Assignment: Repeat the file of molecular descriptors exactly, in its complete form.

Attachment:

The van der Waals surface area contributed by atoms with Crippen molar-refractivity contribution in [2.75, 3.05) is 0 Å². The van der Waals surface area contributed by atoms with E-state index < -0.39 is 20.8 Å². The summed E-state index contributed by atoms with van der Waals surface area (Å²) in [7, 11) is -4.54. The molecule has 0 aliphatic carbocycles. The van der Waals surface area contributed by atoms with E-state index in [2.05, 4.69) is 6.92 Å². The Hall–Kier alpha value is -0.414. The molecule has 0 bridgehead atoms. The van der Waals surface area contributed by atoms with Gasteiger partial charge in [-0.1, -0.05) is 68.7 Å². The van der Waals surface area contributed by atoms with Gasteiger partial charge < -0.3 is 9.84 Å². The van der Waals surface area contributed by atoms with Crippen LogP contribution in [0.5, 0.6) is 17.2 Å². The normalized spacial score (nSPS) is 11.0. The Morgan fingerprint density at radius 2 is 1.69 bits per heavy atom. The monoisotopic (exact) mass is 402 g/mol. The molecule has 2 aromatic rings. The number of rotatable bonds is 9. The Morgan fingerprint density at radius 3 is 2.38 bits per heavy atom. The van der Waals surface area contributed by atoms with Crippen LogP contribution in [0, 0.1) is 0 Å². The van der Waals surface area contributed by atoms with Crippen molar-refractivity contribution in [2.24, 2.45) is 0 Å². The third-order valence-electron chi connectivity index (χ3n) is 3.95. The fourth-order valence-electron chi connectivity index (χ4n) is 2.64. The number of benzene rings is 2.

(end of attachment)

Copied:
The van der Waals surface area contributed by atoms with Crippen molar-refractivity contribution in [2.75, 3.05) is 0 Å². The van der Waals surface area contributed by atoms with E-state index < -0.39 is 20.8 Å². The summed E-state index contributed by atoms with van der Waals surface area (Å²) in [7, 11) is -4.54. The molecule has 0 aliphatic carbocycles. The van der Waals surface area contributed by atoms with E-state index in [2.05, 4.69) is 6.92 Å². The Hall–Kier alpha value is -0.414. The molecule has 0 bridgehead atoms. The van der Waals surface area contributed by atoms with Gasteiger partial charge in [-0.1, -0.05) is 68.7 Å². The van der Waals surface area contributed by atoms with Gasteiger partial charge < -0.3 is 9.84 Å². The van der Waals surface area contributed by atoms with Crippen LogP contribution in [0.5, 0.6) is 17.2 Å². The normalized spacial score (nSPS) is 11.0. The Morgan fingerprint density at radius 2 is 1.69 bits per heavy atom. The monoisotopic (exact) mass is 402 g/mol. The molecule has 2 aromatic rings. The number of rotatable bonds is 9. The Morgan fingerprint density at radius 3 is 2.38 bits per heavy atom. The van der Waals surface area contributed by atoms with Crippen LogP contribution in [0, 0.1) is 0 Å². The van der Waals surface area contributed by atoms with Crippen molar-refractivity contribution in [2.24, 2.45) is 0 Å². The third-order valence-electron chi connectivity index (χ3n) is 3.95. The fourth-order valence-electron chi connectivity index (χ4n) is 2.64. The number of benzene rings is 2.